But with six players departing the program, including Pospisilova, Wilke and LaBarbera, three of their top four scorers from last season, Moseley will be forced to thrust some less-experienced players into larger roles.
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One area she likely doesn’t have to worry about much, though, is the post, with Williams who was named to the Big Ten All-Freshman team last season.
In her first year in Madison, she averaged 12.7 points and 5.4 rebounds per game. If the Badgers take that next step, she’ll almost definitely be a major reason why.
“She just continued to get better throughout the year, and she’s had a really great spring, so (I’m) excited about what the year will look like for her for next year and the subsequent years to come,” Moseley said. “Skilled big kids are really hard to come by if you ask anybody in the country. To be able to find that I think is something that was really special. To have her have the type of year she had just in year one, she has a really high ceiling for sure.”
Additionally, with four first-year players coming in, Moseley hopes they can help diversify the skill sets on the roster.
Jimenez, a point guard from Florida, brings great athleticism and playmaking capabilities; Grady, Moseley said, could potentially be a stretch-four with great shooting ability; Patibandla, a three-sport high school athlete including the high jump, can “jump out of the gym” as Moseley described her; and Jones, a stout rebounder from Seattle, rounds out the group that could all have the chance to be high-impact players with plenty of playing time up for grabs.
And, perhaps, they can help Wisconsin accomplish something it hasn’t in over a decade: a winning season. Among all the other aspirations, Moseley hopes that year three of her coaching tenure proves that things are continuing to head in the right direction.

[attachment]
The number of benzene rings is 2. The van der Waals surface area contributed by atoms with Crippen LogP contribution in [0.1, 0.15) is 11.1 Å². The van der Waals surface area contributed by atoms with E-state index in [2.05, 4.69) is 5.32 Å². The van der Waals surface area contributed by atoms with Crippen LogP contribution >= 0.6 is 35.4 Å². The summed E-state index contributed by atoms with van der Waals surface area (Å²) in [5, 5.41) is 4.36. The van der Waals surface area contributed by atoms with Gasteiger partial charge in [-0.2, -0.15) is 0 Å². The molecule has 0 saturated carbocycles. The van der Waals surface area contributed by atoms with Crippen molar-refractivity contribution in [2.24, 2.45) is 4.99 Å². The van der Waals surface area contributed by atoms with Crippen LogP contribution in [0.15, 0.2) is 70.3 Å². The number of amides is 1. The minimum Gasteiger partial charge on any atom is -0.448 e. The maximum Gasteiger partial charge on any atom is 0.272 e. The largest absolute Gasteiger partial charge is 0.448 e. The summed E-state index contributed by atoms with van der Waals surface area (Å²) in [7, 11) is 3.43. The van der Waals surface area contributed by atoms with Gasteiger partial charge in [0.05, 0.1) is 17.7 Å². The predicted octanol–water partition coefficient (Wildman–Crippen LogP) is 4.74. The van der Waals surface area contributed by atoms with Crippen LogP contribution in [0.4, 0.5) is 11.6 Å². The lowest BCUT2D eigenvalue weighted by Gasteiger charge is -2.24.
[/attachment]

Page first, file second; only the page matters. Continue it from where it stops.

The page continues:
“I want to be playing our best basketball in February, but I don’t want to wait again until February to start really clicking,” she said. “To me, (if) we get going in the non-conference and really can establish and our kids can win close games that we lost in the past. I think that’ll be great.”
With basketball-hungry Madison behind them and some new faces stepping into the spotlight, Wisconsin could be an under-the-radar team to watch next season in the always-deep Big Ten.
“I think we’ve been able to put some people on notice about how they prepare for us,” Moseley said. “We had five kids in double figures last year. I’ve had several colleagues in the league say that we’re tough to prepare for, especially at the end of the season, they didn’t want to be playing us out of all the teams in the league. I know that we’re doing something right, and we just gotta keep working.”
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Written by Eric Rynston-Lobel
Eric Rynston-Lobel has been a contributor to The Next since August 2022. He covered Northwestern women's basketball extensively in his four years as a student there for WNUR and now works as a sports reporter for the Concord Monitor in New Hampshire.
Love what Coach Mo is doing